The U.S. economy was already on the brink last month when the Wall Street-fueled financial crisis came and pushed it over the edge. Organizations nationwide are being forced to slash costs, which often means cutting payrolls.
Too often, however, employers make tactical errors during layoffs. Here are six key steps to help keep layoffs as legally painless as possible:
1. Consider alternatives. Because of their devastating impact on morale, layoffs shouldn’t be Plan A. Work with execs to draw up other alternatives that reach the same goal. Example: cutting hours (not jobs), freezing salaries, restricting overtime, exploring job sharing, or asking for volunteers to go part-time or take a furlough (see box for more options).
2. Communicate early and often. If you provide regular updates on the performance of the department and the company, employees may be upset by a layoff, but probably not surprised.
Once you make the decision, don’t delay. It’s best to break the news early in the week and early in the day. Be concise and explain how the person’s layoff fits into the big picture.
Employees will be in shock, so provide them with written info surrounding the severance package, COBRA rights, career counseling and how to handle returning of cell phones and other company equipment.
3. Check current policies. If you have an existing policy stating how you handle layoffs, follow it. If it needs to be revised, do so before the layoff.
4. Be foreWARNed. The federal Worker Adjustment and Retraining Notification (WARN) Act requires larger employers (100 or more employees) to give workers at least 60 days’ notice before certain layoffs, including:
- A plant closing that results in job loss for at least 50 employees
- A mass layoff of at least 50 employees who comprise at least 33% of the workforce
- A layoff of at least 500 employees.
Failing to meet WARN notification deadlines is costly. Also, make sure you check state law. Many states have their own WARN laws.
5. Avoid discriminatory choices. Both federal and some state discrimination laws apply to layoff decisions. Employers can’t choose employees to lay off using discriminatory criteria (e.g., age, gender, race, etc.).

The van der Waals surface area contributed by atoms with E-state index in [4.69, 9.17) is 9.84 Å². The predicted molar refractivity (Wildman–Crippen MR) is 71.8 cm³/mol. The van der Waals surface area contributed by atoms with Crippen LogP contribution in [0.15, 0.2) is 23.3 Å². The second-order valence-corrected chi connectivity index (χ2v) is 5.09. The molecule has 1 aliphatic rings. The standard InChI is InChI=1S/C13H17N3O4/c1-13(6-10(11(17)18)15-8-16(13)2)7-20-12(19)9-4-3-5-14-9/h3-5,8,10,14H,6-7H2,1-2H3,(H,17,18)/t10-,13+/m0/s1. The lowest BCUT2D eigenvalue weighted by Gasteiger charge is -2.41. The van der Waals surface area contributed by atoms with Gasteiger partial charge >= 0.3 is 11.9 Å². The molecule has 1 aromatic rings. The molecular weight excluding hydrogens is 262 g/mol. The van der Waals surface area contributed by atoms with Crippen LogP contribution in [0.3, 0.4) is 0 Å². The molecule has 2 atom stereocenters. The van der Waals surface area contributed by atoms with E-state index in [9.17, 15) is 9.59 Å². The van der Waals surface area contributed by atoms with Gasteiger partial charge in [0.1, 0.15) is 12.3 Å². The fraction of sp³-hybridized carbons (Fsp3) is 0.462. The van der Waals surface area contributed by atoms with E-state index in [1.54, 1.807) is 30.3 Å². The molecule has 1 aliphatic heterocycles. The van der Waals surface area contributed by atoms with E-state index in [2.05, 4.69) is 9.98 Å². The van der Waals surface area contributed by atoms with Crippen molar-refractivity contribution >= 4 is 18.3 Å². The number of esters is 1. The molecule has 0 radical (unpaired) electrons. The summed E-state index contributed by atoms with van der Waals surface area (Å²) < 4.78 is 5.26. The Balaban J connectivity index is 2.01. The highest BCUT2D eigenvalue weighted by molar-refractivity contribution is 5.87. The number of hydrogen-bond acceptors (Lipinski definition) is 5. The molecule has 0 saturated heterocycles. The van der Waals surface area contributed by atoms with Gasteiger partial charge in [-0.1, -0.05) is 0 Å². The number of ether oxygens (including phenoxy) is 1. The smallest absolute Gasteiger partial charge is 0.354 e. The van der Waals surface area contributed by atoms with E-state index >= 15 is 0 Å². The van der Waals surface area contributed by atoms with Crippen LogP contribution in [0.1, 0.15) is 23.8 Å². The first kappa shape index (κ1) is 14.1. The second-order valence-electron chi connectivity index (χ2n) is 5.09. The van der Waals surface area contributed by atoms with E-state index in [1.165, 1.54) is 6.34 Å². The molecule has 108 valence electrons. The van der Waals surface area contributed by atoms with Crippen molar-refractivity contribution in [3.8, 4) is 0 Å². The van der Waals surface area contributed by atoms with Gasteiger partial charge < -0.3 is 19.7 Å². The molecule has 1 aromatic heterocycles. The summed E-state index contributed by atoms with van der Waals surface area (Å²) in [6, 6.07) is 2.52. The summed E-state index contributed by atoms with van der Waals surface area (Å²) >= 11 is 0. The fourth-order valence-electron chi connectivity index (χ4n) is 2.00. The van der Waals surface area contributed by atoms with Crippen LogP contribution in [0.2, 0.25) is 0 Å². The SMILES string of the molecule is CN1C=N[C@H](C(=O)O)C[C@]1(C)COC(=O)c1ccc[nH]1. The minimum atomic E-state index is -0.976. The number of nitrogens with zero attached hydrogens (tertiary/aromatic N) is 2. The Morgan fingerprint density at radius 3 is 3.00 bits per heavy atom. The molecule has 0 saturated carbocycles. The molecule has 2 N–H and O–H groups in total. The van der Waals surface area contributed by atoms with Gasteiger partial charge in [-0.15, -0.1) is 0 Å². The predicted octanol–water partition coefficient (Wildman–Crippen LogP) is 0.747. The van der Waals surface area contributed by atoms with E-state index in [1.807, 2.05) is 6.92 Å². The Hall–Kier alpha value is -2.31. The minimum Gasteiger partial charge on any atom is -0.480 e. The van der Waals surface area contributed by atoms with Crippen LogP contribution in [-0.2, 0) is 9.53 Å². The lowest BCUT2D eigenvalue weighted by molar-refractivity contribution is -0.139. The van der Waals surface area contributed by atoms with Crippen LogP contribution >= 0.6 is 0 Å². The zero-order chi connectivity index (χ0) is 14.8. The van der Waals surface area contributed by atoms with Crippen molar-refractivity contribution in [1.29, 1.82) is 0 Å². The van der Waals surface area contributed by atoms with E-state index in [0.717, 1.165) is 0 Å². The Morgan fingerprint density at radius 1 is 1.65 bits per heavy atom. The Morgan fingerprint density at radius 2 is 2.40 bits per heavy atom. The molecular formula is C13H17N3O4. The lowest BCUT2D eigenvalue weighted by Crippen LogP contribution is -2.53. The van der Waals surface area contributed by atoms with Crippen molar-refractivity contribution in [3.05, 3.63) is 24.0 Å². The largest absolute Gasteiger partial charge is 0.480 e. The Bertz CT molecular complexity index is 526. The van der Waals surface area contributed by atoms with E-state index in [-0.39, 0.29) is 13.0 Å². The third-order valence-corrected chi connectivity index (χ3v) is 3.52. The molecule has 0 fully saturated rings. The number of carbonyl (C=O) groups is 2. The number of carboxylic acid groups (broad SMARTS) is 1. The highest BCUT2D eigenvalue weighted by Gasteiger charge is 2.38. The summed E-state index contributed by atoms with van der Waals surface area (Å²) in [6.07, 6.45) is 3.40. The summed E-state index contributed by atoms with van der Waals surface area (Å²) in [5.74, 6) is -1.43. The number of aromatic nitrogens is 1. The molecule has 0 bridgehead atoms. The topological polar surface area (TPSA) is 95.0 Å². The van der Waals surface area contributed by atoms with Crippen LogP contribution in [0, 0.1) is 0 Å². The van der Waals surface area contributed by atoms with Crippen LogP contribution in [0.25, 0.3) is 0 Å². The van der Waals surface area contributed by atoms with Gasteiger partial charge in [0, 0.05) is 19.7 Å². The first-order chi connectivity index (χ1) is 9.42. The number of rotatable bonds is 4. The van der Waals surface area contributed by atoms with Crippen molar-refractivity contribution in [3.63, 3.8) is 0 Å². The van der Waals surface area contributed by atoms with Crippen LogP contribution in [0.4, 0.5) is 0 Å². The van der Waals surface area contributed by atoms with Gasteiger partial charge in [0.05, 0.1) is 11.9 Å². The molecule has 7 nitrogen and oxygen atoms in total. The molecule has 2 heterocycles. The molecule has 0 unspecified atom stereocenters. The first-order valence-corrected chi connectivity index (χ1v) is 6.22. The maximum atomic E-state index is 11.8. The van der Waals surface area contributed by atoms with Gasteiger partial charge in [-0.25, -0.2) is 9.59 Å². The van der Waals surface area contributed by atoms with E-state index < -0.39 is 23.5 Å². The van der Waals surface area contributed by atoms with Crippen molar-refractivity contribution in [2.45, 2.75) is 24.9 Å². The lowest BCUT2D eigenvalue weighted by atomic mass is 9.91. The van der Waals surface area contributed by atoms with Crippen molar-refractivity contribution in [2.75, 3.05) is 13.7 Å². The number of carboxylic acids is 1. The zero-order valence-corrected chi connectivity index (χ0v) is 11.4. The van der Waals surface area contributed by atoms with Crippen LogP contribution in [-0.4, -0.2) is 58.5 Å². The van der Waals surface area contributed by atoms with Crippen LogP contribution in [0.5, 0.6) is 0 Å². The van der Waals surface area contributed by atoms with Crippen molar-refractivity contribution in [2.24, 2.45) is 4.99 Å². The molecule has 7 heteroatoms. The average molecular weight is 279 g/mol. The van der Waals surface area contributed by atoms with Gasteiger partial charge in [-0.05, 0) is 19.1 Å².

Using subjective criteria (e.g., perceived value to the company) is also riskier than using objective criteria, such as length of service.
Also, businesses can’t use otherwise neutral criteria to select people to lay off if it leads to a disproportionate impact on employees in a protected class. That’s why some employers create charts that show how a planned layoff would affect various protected classes.
Tip: If you consult an attorney when planning a layoff, which is wise, these charts become subject to attorney-client privilege, keeping them legally confidential. If no attorney is involved, documents showing a company knew its plan would create a disparate impact could be revealed in litigation.
6. Craft legal severance pay packages and lawsuit waivers. If you offer severance pay, require employees to sign a waiver-and-release agreement in exchange. Such an agreement can encompass all types of legal claims—from harassment to unpaid overtime pay—other than claims for vested benefits or benefits such as unemployment comp or workers’ comp. Have your attorney review any waiver agreement before you ask workers to sign.
Waiver-and-release agreements for laid-off workers age 40 and older must contain special provisions in order to be enforceable. For those workers, the agreements must contain information about the layoff, including the criteria used, and the job titles and ages of all those eligible and all those not eligible. Older workers are permitted up to 45 days to consider such an agreement, and they can revoke an agreement up to seven days after they have signed it.
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